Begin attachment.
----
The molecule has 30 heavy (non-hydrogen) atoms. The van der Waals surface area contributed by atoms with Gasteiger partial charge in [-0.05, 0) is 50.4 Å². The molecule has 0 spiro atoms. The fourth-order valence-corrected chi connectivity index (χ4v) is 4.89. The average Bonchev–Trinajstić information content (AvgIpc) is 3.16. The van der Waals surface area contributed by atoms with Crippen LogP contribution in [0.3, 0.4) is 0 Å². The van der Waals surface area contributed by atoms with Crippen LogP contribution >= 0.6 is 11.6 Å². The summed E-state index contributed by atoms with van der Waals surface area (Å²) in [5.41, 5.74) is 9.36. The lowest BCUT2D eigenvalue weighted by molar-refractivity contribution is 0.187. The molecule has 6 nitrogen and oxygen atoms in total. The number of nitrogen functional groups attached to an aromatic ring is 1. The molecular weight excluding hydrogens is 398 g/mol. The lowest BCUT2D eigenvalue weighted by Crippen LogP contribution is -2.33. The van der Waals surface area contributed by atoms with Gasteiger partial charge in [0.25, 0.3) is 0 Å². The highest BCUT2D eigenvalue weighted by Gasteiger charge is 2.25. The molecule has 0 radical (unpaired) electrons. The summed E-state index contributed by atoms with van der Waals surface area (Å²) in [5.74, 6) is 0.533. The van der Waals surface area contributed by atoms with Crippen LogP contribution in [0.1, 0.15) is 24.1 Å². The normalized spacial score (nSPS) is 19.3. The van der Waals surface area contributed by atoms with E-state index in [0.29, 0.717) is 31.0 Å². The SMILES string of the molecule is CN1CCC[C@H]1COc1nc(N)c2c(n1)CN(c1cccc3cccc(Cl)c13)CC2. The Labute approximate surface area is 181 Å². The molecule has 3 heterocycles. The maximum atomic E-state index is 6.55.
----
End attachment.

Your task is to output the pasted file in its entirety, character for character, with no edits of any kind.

The molecule has 30 heavy (non-hydrogen) atoms. The van der Waals surface area contributed by atoms with Gasteiger partial charge in [-0.05, 0) is 50.4 Å². The molecule has 0 spiro atoms. The fourth-order valence-corrected chi connectivity index (χ4v) is 4.89. The average Bonchev–Trinajstić information content (AvgIpc) is 3.16. The van der Waals surface area contributed by atoms with Crippen LogP contribution in [0.3, 0.4) is 0 Å². The van der Waals surface area contributed by atoms with Crippen LogP contribution >= 0.6 is 11.6 Å². The summed E-state index contributed by atoms with van der Waals surface area (Å²) in [5.41, 5.74) is 9.36. The lowest BCUT2D eigenvalue weighted by molar-refractivity contribution is 0.187. The molecule has 6 nitrogen and oxygen atoms in total. The number of nitrogen functional groups attached to an aromatic ring is 1. The molecular weight excluding hydrogens is 398 g/mol. The lowest BCUT2D eigenvalue weighted by Crippen LogP contribution is -2.33. The van der Waals surface area contributed by atoms with Gasteiger partial charge in [0.25, 0.3) is 0 Å². The highest BCUT2D eigenvalue weighted by Gasteiger charge is 2.25. The molecule has 0 radical (unpaired) electrons. The summed E-state index contributed by atoms with van der Waals surface area (Å²) in [5.74, 6) is 0.533. The van der Waals surface area contributed by atoms with Crippen LogP contribution in [0.1, 0.15) is 24.1 Å². The normalized spacial score (nSPS) is 19.3. The van der Waals surface area contributed by atoms with E-state index in [0.29, 0.717) is 31.0 Å². The SMILES string of the molecule is CN1CCC[C@H]1COc1nc(N)c2c(n1)CN(c1cccc3cccc(Cl)c13)CC2. The Labute approximate surface area is 181 Å². The molecule has 3 heterocycles. The maximum atomic E-state index is 6.55.